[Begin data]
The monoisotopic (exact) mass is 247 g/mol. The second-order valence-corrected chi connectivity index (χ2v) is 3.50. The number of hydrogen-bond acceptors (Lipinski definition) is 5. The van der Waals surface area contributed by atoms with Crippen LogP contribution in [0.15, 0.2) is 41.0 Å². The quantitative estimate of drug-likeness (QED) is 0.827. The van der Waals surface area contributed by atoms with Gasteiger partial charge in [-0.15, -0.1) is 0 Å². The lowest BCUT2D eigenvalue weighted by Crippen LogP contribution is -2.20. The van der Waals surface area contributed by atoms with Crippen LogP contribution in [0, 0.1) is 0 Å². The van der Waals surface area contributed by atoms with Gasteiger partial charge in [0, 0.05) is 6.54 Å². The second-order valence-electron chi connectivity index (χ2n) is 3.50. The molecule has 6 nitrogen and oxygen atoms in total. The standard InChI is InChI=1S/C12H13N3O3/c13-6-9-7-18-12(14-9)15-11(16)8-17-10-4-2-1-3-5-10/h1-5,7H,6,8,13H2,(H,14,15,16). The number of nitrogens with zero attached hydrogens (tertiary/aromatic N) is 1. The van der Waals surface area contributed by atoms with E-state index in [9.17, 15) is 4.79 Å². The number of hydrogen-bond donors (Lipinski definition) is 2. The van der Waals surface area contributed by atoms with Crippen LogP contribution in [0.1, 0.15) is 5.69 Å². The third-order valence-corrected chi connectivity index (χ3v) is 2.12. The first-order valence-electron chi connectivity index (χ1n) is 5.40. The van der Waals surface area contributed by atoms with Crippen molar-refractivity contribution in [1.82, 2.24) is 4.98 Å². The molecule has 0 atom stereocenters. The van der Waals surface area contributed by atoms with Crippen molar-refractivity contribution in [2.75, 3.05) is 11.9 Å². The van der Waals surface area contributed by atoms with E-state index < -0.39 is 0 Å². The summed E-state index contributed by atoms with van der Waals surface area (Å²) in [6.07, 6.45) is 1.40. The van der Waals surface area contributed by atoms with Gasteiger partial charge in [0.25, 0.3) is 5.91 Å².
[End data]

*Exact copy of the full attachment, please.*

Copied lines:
The monoisotopic (exact) mass is 247 g/mol. The second-order valence-corrected chi connectivity index (χ2v) is 3.50. The number of hydrogen-bond acceptors (Lipinski definition) is 5. The van der Waals surface area contributed by atoms with Crippen LogP contribution in [0.15, 0.2) is 41.0 Å². The quantitative estimate of drug-likeness (QED) is 0.827. The van der Waals surface area contributed by atoms with Gasteiger partial charge in [-0.15, -0.1) is 0 Å². The lowest BCUT2D eigenvalue weighted by Crippen LogP contribution is -2.20. The van der Waals surface area contributed by atoms with Crippen LogP contribution in [0, 0.1) is 0 Å². The van der Waals surface area contributed by atoms with Gasteiger partial charge in [0, 0.05) is 6.54 Å². The second-order valence-electron chi connectivity index (χ2n) is 3.50. The molecule has 6 nitrogen and oxygen atoms in total. The standard InChI is InChI=1S/C12H13N3O3/c13-6-9-7-18-12(14-9)15-11(16)8-17-10-4-2-1-3-5-10/h1-5,7H,6,8,13H2,(H,14,15,16). The number of nitrogens with zero attached hydrogens (tertiary/aromatic N) is 1. The van der Waals surface area contributed by atoms with E-state index in [9.17, 15) is 4.79 Å². The number of hydrogen-bond donors (Lipinski definition) is 2. The van der Waals surface area contributed by atoms with Crippen LogP contribution in [0.1, 0.15) is 5.69 Å². The third-order valence-corrected chi connectivity index (χ3v) is 2.12. The first-order valence-electron chi connectivity index (χ1n) is 5.40. The van der Waals surface area contributed by atoms with Crippen molar-refractivity contribution in [1.82, 2.24) is 4.98 Å². The molecule has 0 atom stereocenters. The van der Waals surface area contributed by atoms with Crippen molar-refractivity contribution in [2.75, 3.05) is 11.9 Å². The van der Waals surface area contributed by atoms with E-state index < -0.39 is 0 Å². The summed E-state index contributed by atoms with van der Waals surface area (Å²) in [6.07, 6.45) is 1.40. The van der Waals surface area contributed by atoms with Gasteiger partial charge in [0.25, 0.3) is 5.91 Å².